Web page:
Doughnut Economics – Envisioning How Humanity Can Thrive in the 21st Century

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By Chamber Press Office, 18 May 2023

Doughnut Economics proposes an economic mindset that is fit for our times. It is a way of thinking to bring about the distributive and regenerative dynamics this century calls for.

First published in an Oxfam report in 2012 authored by Kate Raworth, the concept of the Doughnut rapidly gained traction globally from the UN General Assembly, the Pope, and the Extinction Rebellion, among others.

The entry point of Doughnut Economics is to change the goal from endless GDP growth to thriving within planetary boundaries.

At the same time, see the big picture by recognising that the economy is embedded within and dependent upon society and the living world.

It calls for turning today’s degenerative economies into regenerative systems and divisive economies into more distributive ones.

Finally, the concept reflects that growth may be a healthy phase of life, but nothing grows forever: things that succeed do so by growing until it is time to grow up and thrive instead.

The Doughnut Economics Action Lab (DEAL), Co-founded by Kate Raworth, aims to help create regenerative and distributive economies by design so that they can meet the needs of all people within the means of the living planet.

DEAL works across three levels of transformational change: reframing economic narratives, influencing strategic policy, and innovating with the community.

They offer a wide range of open-access tools which anyone can use to turn Doughnut Economics from a radical idea into transformative action.

For instance, they designed the Cities & Regions tool, a guide for local and regional governments offering nine pathways to engage with Doughnut Economics.

Besides, the Doughnut Design for Businesses tool helps companies identify the design changes needed and guides them through assessing their current impacts.

Putting the ideas of Doughnut Economics into practice means following a number of principles: nurturing human nature, embracing the 21st century goal, seeing the big picture, being regenerative, thinking in systems, being distributed, being strategic in practice, and aiming to thrive rather than to grow.

Erinch Sahan leads DEAL’s work in bringing Doughnut Economics to the world of business and finance. He says: “Ultimately, it is about designing businesses around the question – how many social and ecological benefits can I generate through this enterprise.”

The Doughnut model offers a vision of what it means for humanity to thrive in the 21st century within planetary boundaries in a socially just economy and proposes a mindset and ways to get us there.

Erinch says: “The business world will need to embrace bold and ambitious solutions that are both regenerative and distributive.

To make this possible, a transformation in the deep design of business will be needed: its purpose and networks, how it is governed and owned and the nature of its relationship with finance.”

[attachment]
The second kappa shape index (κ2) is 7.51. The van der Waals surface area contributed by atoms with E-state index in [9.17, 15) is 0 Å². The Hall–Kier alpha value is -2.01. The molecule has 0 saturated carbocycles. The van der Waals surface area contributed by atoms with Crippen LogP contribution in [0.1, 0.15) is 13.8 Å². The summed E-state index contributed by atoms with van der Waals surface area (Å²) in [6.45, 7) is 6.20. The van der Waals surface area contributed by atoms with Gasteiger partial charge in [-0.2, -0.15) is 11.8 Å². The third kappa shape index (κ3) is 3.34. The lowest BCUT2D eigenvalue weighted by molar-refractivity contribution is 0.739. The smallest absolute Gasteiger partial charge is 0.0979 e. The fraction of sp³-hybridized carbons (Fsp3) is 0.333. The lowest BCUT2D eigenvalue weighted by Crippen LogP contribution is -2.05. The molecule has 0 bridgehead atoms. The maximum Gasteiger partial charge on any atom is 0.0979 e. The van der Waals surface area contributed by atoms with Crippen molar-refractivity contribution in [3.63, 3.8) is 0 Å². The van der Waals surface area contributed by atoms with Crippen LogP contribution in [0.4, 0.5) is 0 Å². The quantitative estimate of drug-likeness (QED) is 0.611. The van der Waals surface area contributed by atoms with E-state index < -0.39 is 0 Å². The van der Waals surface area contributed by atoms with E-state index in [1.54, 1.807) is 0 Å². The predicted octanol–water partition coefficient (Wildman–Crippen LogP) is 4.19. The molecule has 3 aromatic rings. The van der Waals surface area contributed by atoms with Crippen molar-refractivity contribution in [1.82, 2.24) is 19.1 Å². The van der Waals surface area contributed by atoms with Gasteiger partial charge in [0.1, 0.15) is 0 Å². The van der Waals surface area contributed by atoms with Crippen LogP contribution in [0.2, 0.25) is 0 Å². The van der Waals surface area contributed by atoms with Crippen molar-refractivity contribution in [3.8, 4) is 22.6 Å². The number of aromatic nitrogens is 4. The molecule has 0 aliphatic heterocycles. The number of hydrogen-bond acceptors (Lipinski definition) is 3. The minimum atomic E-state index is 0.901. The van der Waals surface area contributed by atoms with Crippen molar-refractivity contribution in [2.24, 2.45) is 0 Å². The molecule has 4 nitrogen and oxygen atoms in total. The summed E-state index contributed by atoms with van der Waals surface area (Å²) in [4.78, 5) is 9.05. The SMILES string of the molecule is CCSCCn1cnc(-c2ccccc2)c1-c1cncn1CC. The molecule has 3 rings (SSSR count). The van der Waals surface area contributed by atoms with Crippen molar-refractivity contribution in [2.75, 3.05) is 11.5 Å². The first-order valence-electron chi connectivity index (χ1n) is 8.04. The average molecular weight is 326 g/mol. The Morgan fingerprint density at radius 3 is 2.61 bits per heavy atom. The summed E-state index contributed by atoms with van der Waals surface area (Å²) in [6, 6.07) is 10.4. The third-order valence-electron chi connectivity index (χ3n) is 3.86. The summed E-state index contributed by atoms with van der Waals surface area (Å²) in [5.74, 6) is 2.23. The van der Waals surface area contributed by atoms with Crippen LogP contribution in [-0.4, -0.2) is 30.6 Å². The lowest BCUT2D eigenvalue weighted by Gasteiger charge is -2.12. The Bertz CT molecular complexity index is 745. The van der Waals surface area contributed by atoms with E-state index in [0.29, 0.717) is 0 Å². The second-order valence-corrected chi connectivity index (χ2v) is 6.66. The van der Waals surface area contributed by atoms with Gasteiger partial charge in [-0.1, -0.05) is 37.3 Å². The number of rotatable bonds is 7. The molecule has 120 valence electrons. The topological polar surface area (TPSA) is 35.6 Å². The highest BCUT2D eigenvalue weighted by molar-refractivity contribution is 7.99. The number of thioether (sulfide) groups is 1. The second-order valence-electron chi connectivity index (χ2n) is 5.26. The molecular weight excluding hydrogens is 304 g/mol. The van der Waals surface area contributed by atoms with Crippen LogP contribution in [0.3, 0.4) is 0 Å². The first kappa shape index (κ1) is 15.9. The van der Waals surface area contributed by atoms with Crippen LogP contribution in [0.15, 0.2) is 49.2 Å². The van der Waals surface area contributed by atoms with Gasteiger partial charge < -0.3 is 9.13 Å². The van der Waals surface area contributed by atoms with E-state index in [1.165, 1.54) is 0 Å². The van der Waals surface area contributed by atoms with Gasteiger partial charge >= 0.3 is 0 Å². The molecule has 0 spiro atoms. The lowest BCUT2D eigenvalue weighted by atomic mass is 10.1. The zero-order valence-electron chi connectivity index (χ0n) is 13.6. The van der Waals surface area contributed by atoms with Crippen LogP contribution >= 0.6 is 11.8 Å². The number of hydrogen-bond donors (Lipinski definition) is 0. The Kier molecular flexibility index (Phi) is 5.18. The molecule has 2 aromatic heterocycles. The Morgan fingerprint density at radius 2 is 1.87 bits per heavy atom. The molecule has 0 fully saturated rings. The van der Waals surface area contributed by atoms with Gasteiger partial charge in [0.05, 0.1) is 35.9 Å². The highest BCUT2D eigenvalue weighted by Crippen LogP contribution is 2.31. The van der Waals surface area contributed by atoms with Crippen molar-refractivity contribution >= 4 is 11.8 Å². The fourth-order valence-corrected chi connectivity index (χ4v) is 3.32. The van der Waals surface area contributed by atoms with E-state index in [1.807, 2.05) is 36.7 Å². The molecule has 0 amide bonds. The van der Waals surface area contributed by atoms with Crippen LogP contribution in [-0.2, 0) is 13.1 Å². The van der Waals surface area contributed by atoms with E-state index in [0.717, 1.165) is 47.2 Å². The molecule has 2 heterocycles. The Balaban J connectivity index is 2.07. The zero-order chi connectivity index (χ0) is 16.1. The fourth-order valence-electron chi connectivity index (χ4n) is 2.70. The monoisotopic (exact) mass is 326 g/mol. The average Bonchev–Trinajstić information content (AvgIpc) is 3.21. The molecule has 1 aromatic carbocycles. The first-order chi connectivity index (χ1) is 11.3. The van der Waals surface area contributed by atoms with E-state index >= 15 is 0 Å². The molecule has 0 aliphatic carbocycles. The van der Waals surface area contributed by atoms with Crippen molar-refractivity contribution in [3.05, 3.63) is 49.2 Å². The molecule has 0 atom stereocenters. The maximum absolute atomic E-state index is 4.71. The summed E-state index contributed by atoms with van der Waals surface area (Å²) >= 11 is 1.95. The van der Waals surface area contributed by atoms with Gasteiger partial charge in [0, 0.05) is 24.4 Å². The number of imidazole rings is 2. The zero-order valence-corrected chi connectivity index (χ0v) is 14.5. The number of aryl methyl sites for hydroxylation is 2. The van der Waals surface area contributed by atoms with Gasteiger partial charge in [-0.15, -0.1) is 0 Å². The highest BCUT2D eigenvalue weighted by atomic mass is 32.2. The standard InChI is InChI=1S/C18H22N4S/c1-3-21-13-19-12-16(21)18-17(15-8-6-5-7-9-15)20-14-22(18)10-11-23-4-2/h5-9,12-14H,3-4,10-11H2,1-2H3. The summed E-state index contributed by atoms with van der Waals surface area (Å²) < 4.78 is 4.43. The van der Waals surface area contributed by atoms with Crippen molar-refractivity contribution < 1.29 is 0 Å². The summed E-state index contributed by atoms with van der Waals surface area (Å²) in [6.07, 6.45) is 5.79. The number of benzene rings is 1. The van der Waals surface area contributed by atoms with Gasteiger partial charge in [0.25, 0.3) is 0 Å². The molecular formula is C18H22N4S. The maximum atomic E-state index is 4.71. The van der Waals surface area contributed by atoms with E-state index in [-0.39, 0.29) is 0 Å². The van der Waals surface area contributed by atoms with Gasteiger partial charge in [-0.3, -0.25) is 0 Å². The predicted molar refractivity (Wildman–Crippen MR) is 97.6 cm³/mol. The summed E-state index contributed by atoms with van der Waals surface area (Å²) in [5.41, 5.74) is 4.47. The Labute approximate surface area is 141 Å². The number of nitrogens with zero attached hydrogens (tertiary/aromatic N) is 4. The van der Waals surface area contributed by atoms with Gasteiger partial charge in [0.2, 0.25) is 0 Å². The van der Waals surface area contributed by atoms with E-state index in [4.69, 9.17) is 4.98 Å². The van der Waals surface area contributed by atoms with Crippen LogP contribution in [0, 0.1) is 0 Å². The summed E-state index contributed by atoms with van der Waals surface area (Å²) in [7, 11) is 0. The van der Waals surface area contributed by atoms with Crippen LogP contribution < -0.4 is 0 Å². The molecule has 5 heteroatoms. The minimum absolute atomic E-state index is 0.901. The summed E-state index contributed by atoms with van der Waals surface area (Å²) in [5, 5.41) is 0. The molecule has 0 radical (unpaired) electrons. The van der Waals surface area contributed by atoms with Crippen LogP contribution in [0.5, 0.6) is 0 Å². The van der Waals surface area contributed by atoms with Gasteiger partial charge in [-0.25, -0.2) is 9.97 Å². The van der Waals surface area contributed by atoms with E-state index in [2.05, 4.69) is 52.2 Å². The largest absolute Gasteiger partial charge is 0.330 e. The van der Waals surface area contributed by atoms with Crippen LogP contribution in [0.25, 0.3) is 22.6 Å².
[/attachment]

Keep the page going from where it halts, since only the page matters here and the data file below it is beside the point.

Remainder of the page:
Naturally, there are challenges in adopting this visionary concept.

Two main obstacles include the reluctance to embrace the possibilities of designing businesses differently and engaging with the world of finance in a means that can enable this.

Central to the Doughnut Design for Business Core Tool is enterprise design. This is explored through five business design layers: a company’s purpose, networks, governance, ownership, and governance.

Many businesses increasingly want to embrace a social and ecological purpose.

According to DEAL, the fundamental question about the existence of a business should change from “How much financial value can we extract from this enterprise?” to “How many benefits can we generate in the way we design this enterprise?”

Speaking on the essential steps to kickstart the journey as a business adopting Doughnut Economics, Erinch says: “Put the biggest ideas possible on the table and ask how your design holds back such ideas and how it can evolve to enable such ideas.”

An integral part of the Doughnut Design for Business Tool model is looking beyond simply making a profit.

Constant financial growth is drilled into the business agenda, so convincing business leaders to measure success in benefits and values instead of margins and profits to create regenerative and distributive models is more than challenging.

“It is about looking at the inevitable future economy we must create and embracing the transformation journey to belong to that journey. There will be no profits on the planet and in societies that we destroyed. So, let’s create a thriving society on a healthy planet and businesses that serve that purpose.”

There is also significant urgency for us to act on the climate crisis and meet sustainability goals.

“We do not have time to waste by pretending that the old structures and systems will be enough to help humanity into the Doughnut. We need to embrace the transformations that are needed as quickly as possible. I think denying or avoiding the discomfort of that transformation is what we do not have enough time for,” Erinch points out.

The DEAL has built up a vibrant community of pioneering changemakers worldwide who demonstrate that this is doable.


Bronagh Loughlin

This article can be found in the Circular Economy in Action edition of the Profit with Purpose Magazine.

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